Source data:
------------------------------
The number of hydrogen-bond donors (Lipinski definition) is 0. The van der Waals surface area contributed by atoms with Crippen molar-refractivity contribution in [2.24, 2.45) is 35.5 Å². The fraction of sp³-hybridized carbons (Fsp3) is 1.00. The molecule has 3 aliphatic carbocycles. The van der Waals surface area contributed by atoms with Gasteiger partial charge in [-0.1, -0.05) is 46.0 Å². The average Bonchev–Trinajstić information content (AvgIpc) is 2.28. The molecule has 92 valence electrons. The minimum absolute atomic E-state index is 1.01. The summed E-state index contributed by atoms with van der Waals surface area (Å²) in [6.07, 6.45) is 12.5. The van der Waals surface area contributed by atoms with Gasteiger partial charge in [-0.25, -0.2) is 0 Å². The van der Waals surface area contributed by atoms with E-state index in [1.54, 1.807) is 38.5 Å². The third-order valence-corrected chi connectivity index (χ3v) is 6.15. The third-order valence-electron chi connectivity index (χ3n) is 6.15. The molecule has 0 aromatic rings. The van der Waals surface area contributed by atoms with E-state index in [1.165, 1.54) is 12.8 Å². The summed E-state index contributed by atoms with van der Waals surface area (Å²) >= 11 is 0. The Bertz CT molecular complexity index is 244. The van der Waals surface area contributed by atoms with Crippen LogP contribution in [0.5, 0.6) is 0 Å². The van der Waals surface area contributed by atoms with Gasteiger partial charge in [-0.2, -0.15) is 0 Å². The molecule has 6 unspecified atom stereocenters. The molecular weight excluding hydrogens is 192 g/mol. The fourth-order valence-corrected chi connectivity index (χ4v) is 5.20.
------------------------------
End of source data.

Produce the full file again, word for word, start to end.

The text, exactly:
The number of hydrogen-bond donors (Lipinski definition) is 0. The van der Waals surface area contributed by atoms with Crippen molar-refractivity contribution in [2.24, 2.45) is 35.5 Å². The fraction of sp³-hybridized carbons (Fsp3) is 1.00. The molecule has 3 aliphatic carbocycles. The van der Waals surface area contributed by atoms with Gasteiger partial charge in [-0.1, -0.05) is 46.0 Å². The average Bonchev–Trinajstić information content (AvgIpc) is 2.28. The molecule has 92 valence electrons. The minimum absolute atomic E-state index is 1.01. The summed E-state index contributed by atoms with van der Waals surface area (Å²) in [6.07, 6.45) is 12.5. The van der Waals surface area contributed by atoms with Gasteiger partial charge in [-0.25, -0.2) is 0 Å². The van der Waals surface area contributed by atoms with E-state index in [1.54, 1.807) is 38.5 Å². The third-order valence-corrected chi connectivity index (χ3v) is 6.15. The third-order valence-electron chi connectivity index (χ3n) is 6.15. The molecule has 0 aromatic rings. The van der Waals surface area contributed by atoms with E-state index in [1.165, 1.54) is 12.8 Å². The summed E-state index contributed by atoms with van der Waals surface area (Å²) >= 11 is 0. The Bertz CT molecular complexity index is 244. The van der Waals surface area contributed by atoms with Crippen LogP contribution in [0.5, 0.6) is 0 Å². The van der Waals surface area contributed by atoms with Gasteiger partial charge in [-0.2, -0.15) is 0 Å². The molecule has 6 unspecified atom stereocenters. The molecular weight excluding hydrogens is 192 g/mol. The fourth-order valence-corrected chi connectivity index (χ4v) is 5.20.